Beyond “Soda, Pop, or Coke”: Regional Dialect Variation in the Continental US (Joshua Katz)
These have been out for some time now, but I wanted to make sure to share. Joshua Katz, a PhD student in Statistics at NC State, created a set of maps, stunning in their simplicity, that shows the fine distinctions in dialect that color the American English language. Katz explains:
Using data from Bert Vaux’s dialect survey, we examine regional dialect variation in the continental United States. Each observation can be thought of as a realization of a categorical random variable with a particular parameter vector that is a function of location—our goal was to interpolate among these points in order to estimate these parameter vectors at a given location, making use of a combination of kernel density estimation and non-parametric smoothing techniques. Results in a smooth field of parameter estimates over the prediction region. Using these results, a method for mapping aggregate dialect distance is developed.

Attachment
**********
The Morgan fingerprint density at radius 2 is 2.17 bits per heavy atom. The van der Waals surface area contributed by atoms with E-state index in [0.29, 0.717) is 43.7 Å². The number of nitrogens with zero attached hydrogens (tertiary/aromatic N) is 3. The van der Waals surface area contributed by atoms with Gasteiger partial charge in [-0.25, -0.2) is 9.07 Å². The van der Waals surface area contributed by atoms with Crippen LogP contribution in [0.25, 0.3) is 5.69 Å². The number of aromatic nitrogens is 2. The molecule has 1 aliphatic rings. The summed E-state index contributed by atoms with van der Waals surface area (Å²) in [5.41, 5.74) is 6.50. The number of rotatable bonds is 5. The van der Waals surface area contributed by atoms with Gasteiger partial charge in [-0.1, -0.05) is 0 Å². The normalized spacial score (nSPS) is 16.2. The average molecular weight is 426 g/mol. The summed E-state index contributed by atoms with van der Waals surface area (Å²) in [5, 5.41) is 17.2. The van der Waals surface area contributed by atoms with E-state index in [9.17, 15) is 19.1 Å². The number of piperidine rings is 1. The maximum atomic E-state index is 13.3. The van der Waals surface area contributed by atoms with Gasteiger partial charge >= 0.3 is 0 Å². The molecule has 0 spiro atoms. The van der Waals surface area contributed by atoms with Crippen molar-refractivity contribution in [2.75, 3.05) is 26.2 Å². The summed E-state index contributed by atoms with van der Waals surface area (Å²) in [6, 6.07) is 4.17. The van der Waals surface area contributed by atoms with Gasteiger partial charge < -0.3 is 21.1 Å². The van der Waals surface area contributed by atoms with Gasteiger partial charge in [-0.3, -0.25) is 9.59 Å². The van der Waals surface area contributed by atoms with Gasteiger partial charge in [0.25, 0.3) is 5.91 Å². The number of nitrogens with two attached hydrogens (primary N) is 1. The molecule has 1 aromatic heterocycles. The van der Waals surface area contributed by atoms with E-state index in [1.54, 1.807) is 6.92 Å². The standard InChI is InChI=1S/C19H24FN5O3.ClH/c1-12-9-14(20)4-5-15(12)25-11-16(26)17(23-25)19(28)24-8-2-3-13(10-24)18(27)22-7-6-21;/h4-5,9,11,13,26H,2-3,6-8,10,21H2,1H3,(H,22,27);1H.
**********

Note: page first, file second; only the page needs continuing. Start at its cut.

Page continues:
On a personal note, these maps made me away of my own language biases. Though I have lived on the coasts for my entire adult life and thought that my Oklahoma accent (which was albeit not that strong to begin with) had all but disappeared, it turns out I’ve held on to a few dialectical quirks. Crawdad, pick-AHN (pecan), pajahmas, man-aze (mayonnaise)–guilty as charged. Below are a small selection of the maps, but make sure to check out the full set of 122 maps here. (Though the server has been overloaded the last few times I have attempted to view the site!)